Offense crucial in Hawkeyes' 1st victory

Sept. 6, 2010

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IOWA CITY, Iowa — After opening its season with three consecutive losses, the University of Iowa field hockey team called Monday’s victory over Brown the push it needed to prove the Hawkeyes as an offensive threat.

Until Monday, the young UI squad had scored two goals for the season, leaving it with a disappointing record of 0-3.

Fueling their competitive fire, the women took back the momentum Monday to more than double their scoring ratio and blank Brown, 5-0. They also showed a staggering increase in attacks, shooting 27 times against the Bears compared to only nine against Miami (Ohio) one day earlier.

“It was a mindset change,” UI head coach Tracey Griesbaum said. “Everyone wanted the ball more, and they were more urgent and aggressive. When we can sustain an offense, it allows our defense to catch its breath and lets our key defenders go in and attack, too.”

Griesbaum noted sophomore Jessica Barnett as one of the defenders who had an opportunity to shine offensively against Brown, scoring two of the Hawkeyes’ five goals. Like many of her teammates, Barnett played with the aggressiveness needed to compete at the highest level on the field.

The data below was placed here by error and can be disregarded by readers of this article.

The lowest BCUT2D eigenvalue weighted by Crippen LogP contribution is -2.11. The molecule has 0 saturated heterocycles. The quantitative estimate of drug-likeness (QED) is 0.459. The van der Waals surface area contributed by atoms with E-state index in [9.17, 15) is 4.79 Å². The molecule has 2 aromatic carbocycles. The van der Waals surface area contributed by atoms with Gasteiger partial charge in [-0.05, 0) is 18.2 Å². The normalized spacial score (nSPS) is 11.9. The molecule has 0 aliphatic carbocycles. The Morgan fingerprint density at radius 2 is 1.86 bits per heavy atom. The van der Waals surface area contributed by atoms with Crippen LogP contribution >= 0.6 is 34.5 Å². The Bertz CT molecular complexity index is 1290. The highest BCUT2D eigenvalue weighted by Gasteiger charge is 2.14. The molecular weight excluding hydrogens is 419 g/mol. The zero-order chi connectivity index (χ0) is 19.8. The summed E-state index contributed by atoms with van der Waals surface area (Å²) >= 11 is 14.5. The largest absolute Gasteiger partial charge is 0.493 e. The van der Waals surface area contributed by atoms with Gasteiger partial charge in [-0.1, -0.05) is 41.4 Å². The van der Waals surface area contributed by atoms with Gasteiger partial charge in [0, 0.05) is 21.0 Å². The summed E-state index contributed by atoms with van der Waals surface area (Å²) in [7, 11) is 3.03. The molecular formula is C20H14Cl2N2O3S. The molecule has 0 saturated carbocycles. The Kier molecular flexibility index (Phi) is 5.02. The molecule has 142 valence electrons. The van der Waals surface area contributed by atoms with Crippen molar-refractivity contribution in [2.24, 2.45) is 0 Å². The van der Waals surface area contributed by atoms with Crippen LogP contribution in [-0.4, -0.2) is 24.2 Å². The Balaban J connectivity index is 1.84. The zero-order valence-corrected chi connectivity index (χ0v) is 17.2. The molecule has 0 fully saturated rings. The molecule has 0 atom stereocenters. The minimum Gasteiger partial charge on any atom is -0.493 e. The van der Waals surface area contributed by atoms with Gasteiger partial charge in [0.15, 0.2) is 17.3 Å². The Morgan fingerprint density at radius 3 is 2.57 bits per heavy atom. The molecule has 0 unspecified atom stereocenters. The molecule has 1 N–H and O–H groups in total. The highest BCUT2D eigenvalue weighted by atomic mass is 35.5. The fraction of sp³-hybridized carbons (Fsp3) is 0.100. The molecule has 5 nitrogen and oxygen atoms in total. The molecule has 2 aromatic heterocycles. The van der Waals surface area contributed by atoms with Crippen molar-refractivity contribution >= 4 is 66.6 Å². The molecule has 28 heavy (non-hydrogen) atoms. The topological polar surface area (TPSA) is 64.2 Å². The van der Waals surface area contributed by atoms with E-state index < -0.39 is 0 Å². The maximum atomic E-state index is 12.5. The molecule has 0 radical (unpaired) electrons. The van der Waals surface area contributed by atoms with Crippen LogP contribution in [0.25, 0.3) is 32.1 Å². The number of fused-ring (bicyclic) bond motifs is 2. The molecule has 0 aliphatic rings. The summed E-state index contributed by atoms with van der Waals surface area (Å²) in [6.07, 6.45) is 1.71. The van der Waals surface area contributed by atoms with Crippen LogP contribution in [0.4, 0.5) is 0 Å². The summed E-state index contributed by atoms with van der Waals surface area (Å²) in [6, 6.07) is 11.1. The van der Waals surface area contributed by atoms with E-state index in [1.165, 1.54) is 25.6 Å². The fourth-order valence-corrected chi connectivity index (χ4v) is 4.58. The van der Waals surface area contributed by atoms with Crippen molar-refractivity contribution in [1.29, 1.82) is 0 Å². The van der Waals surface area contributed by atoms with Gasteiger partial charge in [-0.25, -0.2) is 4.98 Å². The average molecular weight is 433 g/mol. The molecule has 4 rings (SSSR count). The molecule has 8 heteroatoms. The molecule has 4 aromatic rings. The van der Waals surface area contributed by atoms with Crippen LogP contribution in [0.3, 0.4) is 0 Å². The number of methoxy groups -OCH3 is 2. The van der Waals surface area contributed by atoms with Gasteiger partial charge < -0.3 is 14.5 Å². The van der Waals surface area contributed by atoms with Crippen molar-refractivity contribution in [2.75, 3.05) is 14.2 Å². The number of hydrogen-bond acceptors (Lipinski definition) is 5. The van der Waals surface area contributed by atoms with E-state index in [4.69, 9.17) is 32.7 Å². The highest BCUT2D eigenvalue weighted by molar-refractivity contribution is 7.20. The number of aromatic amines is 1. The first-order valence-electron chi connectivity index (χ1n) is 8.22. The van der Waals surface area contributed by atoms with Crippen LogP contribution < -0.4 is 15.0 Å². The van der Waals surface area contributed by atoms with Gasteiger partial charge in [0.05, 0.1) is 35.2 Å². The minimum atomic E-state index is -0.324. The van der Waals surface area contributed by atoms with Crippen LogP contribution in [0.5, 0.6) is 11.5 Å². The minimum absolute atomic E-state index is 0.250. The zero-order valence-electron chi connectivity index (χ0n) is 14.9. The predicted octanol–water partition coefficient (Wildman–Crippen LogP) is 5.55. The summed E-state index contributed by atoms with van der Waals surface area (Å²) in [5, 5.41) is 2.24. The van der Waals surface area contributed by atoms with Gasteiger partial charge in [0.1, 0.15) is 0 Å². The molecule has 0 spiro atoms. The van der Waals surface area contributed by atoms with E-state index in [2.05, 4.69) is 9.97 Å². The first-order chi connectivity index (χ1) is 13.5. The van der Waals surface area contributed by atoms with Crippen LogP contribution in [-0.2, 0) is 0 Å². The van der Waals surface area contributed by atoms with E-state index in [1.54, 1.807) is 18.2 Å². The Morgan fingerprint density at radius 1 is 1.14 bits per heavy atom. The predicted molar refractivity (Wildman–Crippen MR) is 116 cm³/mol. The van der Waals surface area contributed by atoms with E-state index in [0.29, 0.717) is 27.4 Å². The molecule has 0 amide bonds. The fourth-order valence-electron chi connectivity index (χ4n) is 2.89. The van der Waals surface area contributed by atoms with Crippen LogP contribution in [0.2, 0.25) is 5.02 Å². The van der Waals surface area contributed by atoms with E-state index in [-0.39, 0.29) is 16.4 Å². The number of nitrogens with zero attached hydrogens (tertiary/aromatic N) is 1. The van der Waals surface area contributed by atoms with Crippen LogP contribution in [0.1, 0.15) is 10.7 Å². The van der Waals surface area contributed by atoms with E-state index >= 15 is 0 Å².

Junior Becca Spengler also contributed two goals during Monday’s shutout, marking her first goals scored for the season. Freshmen Kim Scraper made her debut by scoring the fifth goal for the Hawkeyes — the first goal of her career.

Spengler attributed this newfound aggression to Sunday’s disheartening loss, and said her teammates entered Monday’s match compelled to “prove it” on home turf.

“The motivating part was that we wanted to bounce back,” Spengler said after Monday’s game. “We didn’t play our best before, and we wanted to prove to ourselves and each other that we could score some goals and win.”

Monday’s victory marked the 138th Iowa victory at Grant Field — something Spengler said gave her squad a little extra push.

While winning at home is special, the Hawkeyes said they realize they have to establish a standard of play to bring everywhere they go. Griesbaum said, especially with her team’s youth, developing and upholding their standards is a work-in-progress, and they still “have a long way to go.”

But the Hawkeyes face a “so much to do, so little time” conundrum for the next few competitions. With only one and half practices left before traveling to Ohio to compete against Stanford and Kent State this weekend, Griesbaum said she needs her women to maintain the level of offensive energy she saw against Brown.

“We’re still working on establishing our standard of play, but we see flashes of it here and there,” Griesbaum said. “We just need to keep encouraging the girls, let them know we support them and that they have the green-light on attacking.”